>>>>>>>>>>>>>


TK:   Did you see the plane fall?
ES:   No, it was already there when I came. I came in 1938–1939, when I was 11 years old. I left in December 1941. The steel of the plane was there sometime before we got there. [asked specifically about aluminum, she says no] Fishermen found the bones. They were frightened and they brought the story of them to the Onotoa man.
>>>>>>>>>>>>>>>>>>
 
TK:   Please clarify about the bones. Were the 10 skeletons/bodies separate from the bones that were put in the box?
ES:   The bones of the 10 people were toward the shoreline, but these bones [the bones in the box her father made]were found on the reef near the remaining parts of the plane. People decided these bones were from the people from the plane. When I used to go to the place, the bones of the 10 people were still there. People who found the bones near the plane were frightened to touch them. They told Teng Koata of the bones and he told Gallagher. Koata had them collect the bones for Gallagher. Until I left the island, I hadn’t heard anything about what had happened to those bones. The government put restrictions that children were not to frequent that area.
TK:   Did people use parts of the airplane?
ES:   I don’t know for sure. When we got there only the steel frames were left, only the long pieces were there. We were frightened to go close to the plane. Where the shipwreck was – the remainder of the plane was not very far from there. The waves were washing it in low tide. The 10 people had complete skeletons. Looking at those people, they could be tall people. They were very long. People were afraid of all the bones in both places.

>>>>>>>>>>>>>>>>>>>>>>>>

And from the second interview with RIc, July 27, 1999

>>>>>>>>>>>>>>>>>>>>>>>>>>
RG:   When Dr. King and Kris talked to you before, you told them about an airplane wreck on Nikumaroro when you got there. I’d like you to tell me what you know about that. I’d like to hear your story.
ES:   When we went there, no plane came during that time. Until we came off, no plane had come. We only heard that there was a plane that crashed near that ship.
RG:   Let me repeat this back to be sure I understand. No plane arrived or crashed while you were at the island. But, people said that before the people came a plane had crashed there near the ship. And when you refer to the ship you mean the ship that was on the reef, that was aground.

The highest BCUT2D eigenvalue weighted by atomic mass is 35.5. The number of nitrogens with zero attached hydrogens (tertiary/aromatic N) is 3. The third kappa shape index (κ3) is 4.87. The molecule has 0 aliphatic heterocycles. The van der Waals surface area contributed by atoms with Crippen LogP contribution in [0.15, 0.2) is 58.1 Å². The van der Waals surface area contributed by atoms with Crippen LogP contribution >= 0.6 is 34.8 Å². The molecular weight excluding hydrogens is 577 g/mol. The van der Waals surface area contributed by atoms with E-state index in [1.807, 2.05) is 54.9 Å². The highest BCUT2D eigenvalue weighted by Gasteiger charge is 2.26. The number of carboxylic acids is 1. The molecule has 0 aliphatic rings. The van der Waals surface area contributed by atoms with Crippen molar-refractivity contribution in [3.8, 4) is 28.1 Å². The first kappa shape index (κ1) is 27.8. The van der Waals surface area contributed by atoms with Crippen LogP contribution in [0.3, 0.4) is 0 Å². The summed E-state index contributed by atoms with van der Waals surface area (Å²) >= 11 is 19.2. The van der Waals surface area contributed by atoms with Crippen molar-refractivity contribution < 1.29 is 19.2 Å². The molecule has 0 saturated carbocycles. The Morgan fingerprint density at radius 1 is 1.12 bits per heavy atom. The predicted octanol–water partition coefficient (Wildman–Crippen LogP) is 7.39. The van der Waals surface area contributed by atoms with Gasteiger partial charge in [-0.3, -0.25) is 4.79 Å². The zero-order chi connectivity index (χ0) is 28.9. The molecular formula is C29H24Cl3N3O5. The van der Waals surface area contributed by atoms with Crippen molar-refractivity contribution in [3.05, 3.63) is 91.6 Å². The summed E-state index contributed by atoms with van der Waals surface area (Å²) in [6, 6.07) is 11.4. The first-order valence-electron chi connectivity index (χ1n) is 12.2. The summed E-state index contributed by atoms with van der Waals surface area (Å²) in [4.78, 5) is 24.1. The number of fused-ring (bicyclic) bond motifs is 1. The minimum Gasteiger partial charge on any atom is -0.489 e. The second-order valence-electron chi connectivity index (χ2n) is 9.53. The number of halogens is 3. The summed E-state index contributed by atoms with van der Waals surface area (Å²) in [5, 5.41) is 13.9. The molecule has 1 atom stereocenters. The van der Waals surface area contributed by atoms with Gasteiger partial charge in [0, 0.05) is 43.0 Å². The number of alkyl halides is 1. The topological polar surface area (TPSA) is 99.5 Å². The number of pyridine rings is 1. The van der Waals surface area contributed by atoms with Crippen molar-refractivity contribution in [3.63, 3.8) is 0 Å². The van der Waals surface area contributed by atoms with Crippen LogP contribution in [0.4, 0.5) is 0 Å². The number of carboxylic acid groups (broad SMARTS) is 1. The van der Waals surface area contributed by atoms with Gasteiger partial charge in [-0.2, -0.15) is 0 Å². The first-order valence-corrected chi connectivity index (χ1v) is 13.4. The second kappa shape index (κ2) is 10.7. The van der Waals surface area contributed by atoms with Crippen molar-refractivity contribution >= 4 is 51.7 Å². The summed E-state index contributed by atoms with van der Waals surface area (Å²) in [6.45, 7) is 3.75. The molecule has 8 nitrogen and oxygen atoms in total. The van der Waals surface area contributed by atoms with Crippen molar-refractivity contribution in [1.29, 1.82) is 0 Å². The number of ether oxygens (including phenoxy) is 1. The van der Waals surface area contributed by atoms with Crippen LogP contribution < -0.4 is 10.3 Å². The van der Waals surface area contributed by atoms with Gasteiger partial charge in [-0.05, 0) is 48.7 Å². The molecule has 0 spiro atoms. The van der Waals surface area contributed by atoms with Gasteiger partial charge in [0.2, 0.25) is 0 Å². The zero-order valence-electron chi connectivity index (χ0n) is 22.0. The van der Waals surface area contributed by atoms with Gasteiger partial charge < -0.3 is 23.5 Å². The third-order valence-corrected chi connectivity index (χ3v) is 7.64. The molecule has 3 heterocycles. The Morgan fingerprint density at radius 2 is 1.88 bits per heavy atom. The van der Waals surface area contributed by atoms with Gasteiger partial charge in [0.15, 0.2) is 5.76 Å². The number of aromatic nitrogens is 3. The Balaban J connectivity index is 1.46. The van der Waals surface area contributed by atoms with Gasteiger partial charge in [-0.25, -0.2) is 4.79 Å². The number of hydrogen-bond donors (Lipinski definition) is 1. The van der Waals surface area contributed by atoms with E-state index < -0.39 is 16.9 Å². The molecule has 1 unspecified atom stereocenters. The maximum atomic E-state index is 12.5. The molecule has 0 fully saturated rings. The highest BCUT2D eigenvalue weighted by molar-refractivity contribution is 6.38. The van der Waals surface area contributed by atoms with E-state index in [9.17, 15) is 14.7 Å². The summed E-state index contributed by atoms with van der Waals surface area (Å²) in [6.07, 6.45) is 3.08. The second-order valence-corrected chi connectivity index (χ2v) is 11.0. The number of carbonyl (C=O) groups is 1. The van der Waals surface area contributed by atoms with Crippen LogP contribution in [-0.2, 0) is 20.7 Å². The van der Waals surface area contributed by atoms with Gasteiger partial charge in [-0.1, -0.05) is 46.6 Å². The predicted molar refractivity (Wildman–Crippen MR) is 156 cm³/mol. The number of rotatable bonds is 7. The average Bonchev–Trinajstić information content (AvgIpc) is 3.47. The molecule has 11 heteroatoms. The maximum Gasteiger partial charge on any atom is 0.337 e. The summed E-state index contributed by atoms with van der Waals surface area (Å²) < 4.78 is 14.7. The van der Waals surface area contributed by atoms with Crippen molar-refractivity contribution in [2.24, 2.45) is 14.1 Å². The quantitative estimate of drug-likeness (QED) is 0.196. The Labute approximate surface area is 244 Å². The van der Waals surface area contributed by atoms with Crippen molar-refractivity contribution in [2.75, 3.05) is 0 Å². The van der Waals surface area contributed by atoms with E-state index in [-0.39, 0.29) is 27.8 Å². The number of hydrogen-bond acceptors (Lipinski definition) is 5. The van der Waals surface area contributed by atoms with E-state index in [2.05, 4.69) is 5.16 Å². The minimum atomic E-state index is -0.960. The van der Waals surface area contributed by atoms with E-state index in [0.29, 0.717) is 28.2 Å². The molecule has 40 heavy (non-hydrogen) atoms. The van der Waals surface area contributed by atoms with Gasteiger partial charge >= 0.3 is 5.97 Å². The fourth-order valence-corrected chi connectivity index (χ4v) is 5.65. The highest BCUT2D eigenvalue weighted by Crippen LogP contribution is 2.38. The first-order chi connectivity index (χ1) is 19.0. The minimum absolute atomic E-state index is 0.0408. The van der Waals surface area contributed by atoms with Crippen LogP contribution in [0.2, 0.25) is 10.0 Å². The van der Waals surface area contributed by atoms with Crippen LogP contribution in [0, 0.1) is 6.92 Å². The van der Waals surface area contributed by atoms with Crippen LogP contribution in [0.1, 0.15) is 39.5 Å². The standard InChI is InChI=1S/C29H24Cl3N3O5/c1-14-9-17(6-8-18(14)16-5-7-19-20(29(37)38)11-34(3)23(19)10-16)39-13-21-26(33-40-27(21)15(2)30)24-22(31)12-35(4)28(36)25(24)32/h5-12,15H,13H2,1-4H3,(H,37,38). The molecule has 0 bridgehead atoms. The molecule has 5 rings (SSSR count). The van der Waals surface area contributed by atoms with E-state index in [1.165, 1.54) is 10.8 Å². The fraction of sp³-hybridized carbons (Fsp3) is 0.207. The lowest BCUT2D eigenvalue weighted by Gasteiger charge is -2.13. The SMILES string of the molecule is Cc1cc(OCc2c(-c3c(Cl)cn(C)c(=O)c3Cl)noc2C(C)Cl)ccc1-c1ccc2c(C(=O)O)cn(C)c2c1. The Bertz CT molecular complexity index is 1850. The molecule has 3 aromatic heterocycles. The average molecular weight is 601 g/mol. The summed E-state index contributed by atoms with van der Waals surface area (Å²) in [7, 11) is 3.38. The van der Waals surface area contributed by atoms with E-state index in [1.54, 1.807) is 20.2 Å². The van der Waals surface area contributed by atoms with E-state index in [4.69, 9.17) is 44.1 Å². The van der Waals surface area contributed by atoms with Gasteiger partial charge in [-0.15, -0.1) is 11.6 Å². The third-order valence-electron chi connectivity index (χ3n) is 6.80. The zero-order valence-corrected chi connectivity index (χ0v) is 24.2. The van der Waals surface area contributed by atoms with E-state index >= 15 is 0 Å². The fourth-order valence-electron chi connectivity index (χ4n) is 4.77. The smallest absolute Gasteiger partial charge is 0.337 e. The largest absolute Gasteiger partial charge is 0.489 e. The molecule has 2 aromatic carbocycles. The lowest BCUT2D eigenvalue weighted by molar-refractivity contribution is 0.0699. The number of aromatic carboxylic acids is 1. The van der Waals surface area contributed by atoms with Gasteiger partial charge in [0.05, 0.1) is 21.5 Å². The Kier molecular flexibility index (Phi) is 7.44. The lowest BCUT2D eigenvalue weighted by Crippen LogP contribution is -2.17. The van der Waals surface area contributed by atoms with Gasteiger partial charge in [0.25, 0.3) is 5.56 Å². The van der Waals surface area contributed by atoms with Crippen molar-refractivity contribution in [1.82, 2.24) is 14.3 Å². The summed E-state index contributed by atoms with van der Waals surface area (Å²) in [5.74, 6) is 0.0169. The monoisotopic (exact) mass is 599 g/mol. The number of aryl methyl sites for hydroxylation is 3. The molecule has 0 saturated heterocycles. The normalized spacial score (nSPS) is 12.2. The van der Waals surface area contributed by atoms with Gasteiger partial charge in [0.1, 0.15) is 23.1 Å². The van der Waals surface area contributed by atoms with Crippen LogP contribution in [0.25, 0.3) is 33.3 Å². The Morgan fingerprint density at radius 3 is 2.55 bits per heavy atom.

ES:   It is true.
RG:   Did you ever see any part of that plane?
ES:   Only the frame, a piece of steel. [Mr. Tofiga offers clarification, &“Uh, it’s not a piece. The term she uses ‘afiti,’ it could be this long or this long.” Moves his hands close together then far apart. “ But it’s steel. Only the framework.”]
RG:   And where was this piece?
ES:   Nearby that wrecked ship. It was not far from there. From about here to that house. [She points to a house across the road.]
RG:   OK. That's probably 100 meters. Was it on land or in the water?
ES:   On the rocky part. It was not far from where the waves break.
RG:   Let’s look at a map. If you could show us the shipwreck?
ES:   Is this the part called Nutiran? [points to northwestern end of island] Maybe this is the place. [points to the small ship symbol on the map] It was not very far from that place.
RG:   [explaining map] This part here is the rock. The waves of the ocean break out here. The beach with the sand is here.
ES:   That means this is where that plane was. It was not very far from the ocean where the waves break. That’s why the parts of the plane got carried away quickly. That frame was also very rusty.
RG:   Could you put a mark on the map where the plane was?
ES:   [marks the map] It was here.
RG:   And on the back of the map could you draw a picture of what you saw?
ES:   It was a long steel. [draws a line] There was a round part of it. [adds a small solid circle at the end of the line] I do not know what part of the plane it was. We were forbidden to go there. I was following my father. When I went there my father stopped me.
RG:   Did you go out on the rock or did you only see it from where the sand is?
ES:   Only from the sandy part.
RG:   How big was this piece?
ES:   About four arm spans. [holds her arms out]
RG:   So it might fit in this room?
ES:   
Yes, barely. It was a big plane. [the room was perhaps twelve feet long]

RG:   How did you know that this was part of an airplane?